The Libra(ian)

by | May 13, 2024

By Nick Pilgrim

Sequestered off Little Collins Street in Carson Lane, The Butterfly Club is one of Melbourne’s leading performance institutions.

In operation since 1993, the iconic venue has staged thousands of new productions, hosting everything from stand-up comedy and game shows to improvised farce. It has also jump – started the careers of Tim Minchin and Eddie Perfect, Britni Leslie, Andrew Strano & Loclan Mackenzie-Spencer, as well as headlining stars such as Hugo Chiarella, Gillian Cosgriff, Amanda Harrison, Kurt Phelan, and Jemma Rix. Just to name a few.

This intimate space works best as a showcase for cabaret, where artists and audience members may connect as one. The biggest challenge for any performer is, away from the pyrotechnics associated with large – scale musicals and plays as back – up, if they can step up to the plate alone.

A common theme linking one person acts is the ability to draw on personal moments and shape them into stories and anecdotes suitable for viewing entertainment. Peppered with songs to propel the narrative, these routines often sit between the space allocated to chamber musicals or dramatic monologues.

With an extensive resume which includes training stints with ZenZenZo, TAFTA, New York Atlantic Acting School and Improv Conspiracy, as well as appearing in stagings of ‘All My Sons’, ‘A Midsummer Night’s Dream’, and ‘The Importance of Being Earnest’, Lochie Laffin Vines is the writer and performer responsible for The Libra(ian).

Based on Vines’ own employment experiences, his high-concept vision details the working routine of Ian, a twenty-something council librarian who dreams one day of becoming a children’s television host on the biggest gig of all.

It would surprise some people to learn that Play School is considered the holy grail of acting. Projecting both a genuine on-screen persona coupled with the ability to keep youngsters wholly engaged, has challenged, and confounded some of the industry’s biggest players. Longtime local host, Simon Burke, famously recounted the time he and another well-known actor tested for the show, only for his rival to be turned away for frightening the program’s select focus-group of children.

For sixty minutes as Ian, audiences are educated with and enlightened by the quirks of library life. Some of these fast facts include:

  • Why tea breaks are so cherished and whether another staff member’s homemade carrot cake can make or break the moment,
  • When one older customer keeps the book, Swimming to Antarctica: Tales of a Long-Distance Swimmer on perpetual loan without having read it, and,
  • How the Dewey Decimal System and its incongruous coding decides the numbering for each subject. (Who knew that 666 was reserved for “Ceramic & Allied Technologies” or 696.9 for “Plumbing; Gas & Steam Fitting”?)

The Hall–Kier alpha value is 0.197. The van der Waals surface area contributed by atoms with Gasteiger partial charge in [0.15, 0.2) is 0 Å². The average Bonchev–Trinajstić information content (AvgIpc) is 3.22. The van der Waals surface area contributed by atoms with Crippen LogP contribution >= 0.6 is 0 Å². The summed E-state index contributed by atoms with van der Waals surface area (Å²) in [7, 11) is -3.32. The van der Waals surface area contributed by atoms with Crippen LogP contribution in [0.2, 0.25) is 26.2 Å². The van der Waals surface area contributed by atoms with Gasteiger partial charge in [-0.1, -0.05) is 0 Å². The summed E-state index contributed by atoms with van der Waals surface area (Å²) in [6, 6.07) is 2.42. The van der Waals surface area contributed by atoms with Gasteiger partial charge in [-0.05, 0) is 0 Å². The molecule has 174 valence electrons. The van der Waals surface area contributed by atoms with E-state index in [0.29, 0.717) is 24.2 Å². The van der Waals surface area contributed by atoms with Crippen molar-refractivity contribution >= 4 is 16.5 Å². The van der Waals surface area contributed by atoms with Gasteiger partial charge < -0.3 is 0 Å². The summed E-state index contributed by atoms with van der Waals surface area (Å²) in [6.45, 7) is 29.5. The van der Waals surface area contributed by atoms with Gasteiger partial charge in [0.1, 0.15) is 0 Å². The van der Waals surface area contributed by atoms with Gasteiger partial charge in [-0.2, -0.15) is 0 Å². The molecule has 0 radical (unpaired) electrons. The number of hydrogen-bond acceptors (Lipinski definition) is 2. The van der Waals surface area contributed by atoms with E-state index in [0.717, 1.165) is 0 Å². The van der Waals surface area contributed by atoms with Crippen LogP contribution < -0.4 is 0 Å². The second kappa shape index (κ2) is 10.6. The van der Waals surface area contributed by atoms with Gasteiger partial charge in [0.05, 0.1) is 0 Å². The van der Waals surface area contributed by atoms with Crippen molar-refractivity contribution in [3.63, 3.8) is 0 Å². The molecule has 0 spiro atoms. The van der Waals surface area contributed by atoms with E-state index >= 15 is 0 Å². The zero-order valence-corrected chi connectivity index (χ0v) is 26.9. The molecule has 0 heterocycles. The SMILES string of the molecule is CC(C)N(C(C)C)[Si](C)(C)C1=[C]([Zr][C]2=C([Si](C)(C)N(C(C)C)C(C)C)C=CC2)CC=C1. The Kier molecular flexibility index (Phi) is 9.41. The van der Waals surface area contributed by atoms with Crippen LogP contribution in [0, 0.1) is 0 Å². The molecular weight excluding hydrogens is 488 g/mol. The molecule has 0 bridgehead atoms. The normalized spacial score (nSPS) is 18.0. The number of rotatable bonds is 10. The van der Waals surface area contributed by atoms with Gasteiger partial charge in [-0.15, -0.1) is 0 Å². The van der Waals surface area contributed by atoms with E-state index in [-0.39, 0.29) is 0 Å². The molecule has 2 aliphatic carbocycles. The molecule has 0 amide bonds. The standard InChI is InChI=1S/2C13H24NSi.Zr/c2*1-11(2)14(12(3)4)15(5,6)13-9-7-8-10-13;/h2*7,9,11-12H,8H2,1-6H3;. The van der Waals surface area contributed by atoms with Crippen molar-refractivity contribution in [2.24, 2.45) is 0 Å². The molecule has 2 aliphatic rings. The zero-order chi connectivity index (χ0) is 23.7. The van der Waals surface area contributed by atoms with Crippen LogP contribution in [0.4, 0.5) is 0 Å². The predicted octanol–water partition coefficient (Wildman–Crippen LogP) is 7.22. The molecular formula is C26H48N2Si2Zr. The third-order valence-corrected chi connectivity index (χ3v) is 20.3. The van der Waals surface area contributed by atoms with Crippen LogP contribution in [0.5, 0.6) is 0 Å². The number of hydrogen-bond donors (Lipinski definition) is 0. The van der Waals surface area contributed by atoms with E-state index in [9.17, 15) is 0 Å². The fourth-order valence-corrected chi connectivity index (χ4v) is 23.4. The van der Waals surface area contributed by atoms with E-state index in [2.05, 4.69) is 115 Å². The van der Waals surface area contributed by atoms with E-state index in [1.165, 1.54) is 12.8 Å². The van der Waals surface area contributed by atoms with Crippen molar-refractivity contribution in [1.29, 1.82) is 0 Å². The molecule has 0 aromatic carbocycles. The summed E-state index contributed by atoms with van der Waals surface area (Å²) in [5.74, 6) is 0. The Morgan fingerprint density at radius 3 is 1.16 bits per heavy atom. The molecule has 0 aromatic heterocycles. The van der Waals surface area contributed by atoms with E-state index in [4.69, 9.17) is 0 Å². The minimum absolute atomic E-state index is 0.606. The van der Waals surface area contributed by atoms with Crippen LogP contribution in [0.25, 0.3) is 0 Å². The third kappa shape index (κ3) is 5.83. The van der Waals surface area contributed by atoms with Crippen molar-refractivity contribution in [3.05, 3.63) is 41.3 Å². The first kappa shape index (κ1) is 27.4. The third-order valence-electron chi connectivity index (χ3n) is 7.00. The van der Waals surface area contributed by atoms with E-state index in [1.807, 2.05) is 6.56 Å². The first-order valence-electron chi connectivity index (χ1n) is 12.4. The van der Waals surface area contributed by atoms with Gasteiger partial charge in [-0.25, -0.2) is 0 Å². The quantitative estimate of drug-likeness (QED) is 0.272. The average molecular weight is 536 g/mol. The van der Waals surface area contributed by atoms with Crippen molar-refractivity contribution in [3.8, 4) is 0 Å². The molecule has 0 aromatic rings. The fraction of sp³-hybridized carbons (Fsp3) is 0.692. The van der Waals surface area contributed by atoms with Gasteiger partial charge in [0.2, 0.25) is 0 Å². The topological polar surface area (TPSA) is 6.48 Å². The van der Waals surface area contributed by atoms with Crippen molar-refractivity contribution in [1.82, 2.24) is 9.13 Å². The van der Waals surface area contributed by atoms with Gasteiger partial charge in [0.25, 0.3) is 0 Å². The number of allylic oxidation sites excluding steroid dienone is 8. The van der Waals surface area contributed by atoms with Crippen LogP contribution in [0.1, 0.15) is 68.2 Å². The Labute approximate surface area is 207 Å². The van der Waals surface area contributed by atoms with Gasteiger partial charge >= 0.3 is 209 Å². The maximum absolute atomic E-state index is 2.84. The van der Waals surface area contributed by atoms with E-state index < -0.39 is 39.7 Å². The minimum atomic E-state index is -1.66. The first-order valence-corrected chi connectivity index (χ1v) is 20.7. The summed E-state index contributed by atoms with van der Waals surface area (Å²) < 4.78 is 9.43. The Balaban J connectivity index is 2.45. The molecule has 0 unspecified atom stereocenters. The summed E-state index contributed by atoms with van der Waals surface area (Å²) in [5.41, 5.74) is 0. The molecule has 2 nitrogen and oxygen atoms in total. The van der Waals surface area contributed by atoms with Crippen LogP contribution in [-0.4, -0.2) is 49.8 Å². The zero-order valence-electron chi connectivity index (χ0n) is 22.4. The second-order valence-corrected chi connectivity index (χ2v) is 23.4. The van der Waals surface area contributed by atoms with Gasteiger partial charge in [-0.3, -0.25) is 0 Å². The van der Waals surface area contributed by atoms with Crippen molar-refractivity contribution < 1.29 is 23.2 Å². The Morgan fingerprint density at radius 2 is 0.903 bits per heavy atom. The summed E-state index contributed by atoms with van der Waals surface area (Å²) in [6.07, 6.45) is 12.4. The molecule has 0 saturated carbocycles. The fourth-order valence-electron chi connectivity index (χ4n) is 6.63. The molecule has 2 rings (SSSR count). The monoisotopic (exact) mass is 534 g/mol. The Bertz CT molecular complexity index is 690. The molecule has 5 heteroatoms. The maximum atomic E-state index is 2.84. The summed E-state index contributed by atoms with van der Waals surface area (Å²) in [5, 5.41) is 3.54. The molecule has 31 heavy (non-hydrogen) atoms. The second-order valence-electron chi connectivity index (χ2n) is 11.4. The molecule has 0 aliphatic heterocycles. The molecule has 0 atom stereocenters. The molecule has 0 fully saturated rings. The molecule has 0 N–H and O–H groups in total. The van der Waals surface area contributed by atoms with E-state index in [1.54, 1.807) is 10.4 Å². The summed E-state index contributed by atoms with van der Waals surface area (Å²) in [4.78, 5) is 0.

The list goes on.

However, The Libra(ian) catapults to another level through Ian’s command of story time. Especially, when his legion of devoted fans includes young mums who enthuse that he too should be on Play School.

This fortuitous catalyst sets the shy employee’s acting aspirations into motion. From the rigorous auditioning process where being yourself is crucial to the stress of making pipe cleaner art appear fun, he recounts the perilous journey warts and all.

Sharing Ian in action for ourselves, Thursday night’s opening audience dived in head-first. It was quite surreal yet sweetly touching to watch grown adults singing along to ‘Incy Wincy Spider’ and ‘Baa Baa Black Sheep’, or chuckle at Peppa Pig and her farmyard friends going on an Easter Egg hunt.

Perhaps my biggest take away from The Libra(ian) is Vines’ seamless ability to switch between gentle humour and poignant drama in a heartbeat. I was instantly reminded of the delightful English television series, Talking Heads (written by Alan Bennett), where some of life’s overlooked or forgotten individuals are kindly offered the spotlight.

Solid direction by Rob Lloyd combined with Sandro Falce’s precise tech sound & lighting, makes for a highly original and intelligently paced hour. The Libra(ian) is not only an excellent vehicle for its creative team but would make a strong addition to any cabaret or comedy festival schedule.

Here’s hoping for a repeat showing very soon.

Related Posts

SHIMMERY BURLESQUE

SHIMMERY BURLESQUE

By Mama Natalia Burlesque, the Art of Tease, has had a tumultuous history – both the world over and certainly within Australia. The word itself, derived from the Italian burlesco and burla (translating as jest or joke) first appeared in the early 16th century as the...

The Odd Couple

The Odd Couple

By Jessica Taurins The concept of The Odd Couple is strange in modern media. The writing leaves the women vapid and the men misogynistic, with only a few scraps of personality handed out to each of the side characters. The main character lives alone in an eight-room...

ROOTLESS COSMOPOLITANS

ROOTLESS COSMOPOLITANS

By George Dixon Rootless Cosmopolitans is an Australian dark, comedic play focusing on old yet current issues like identity, assimilation, generational differences, and nationalities. Mixed with corporate politics, betrayal, the power of social media, and the...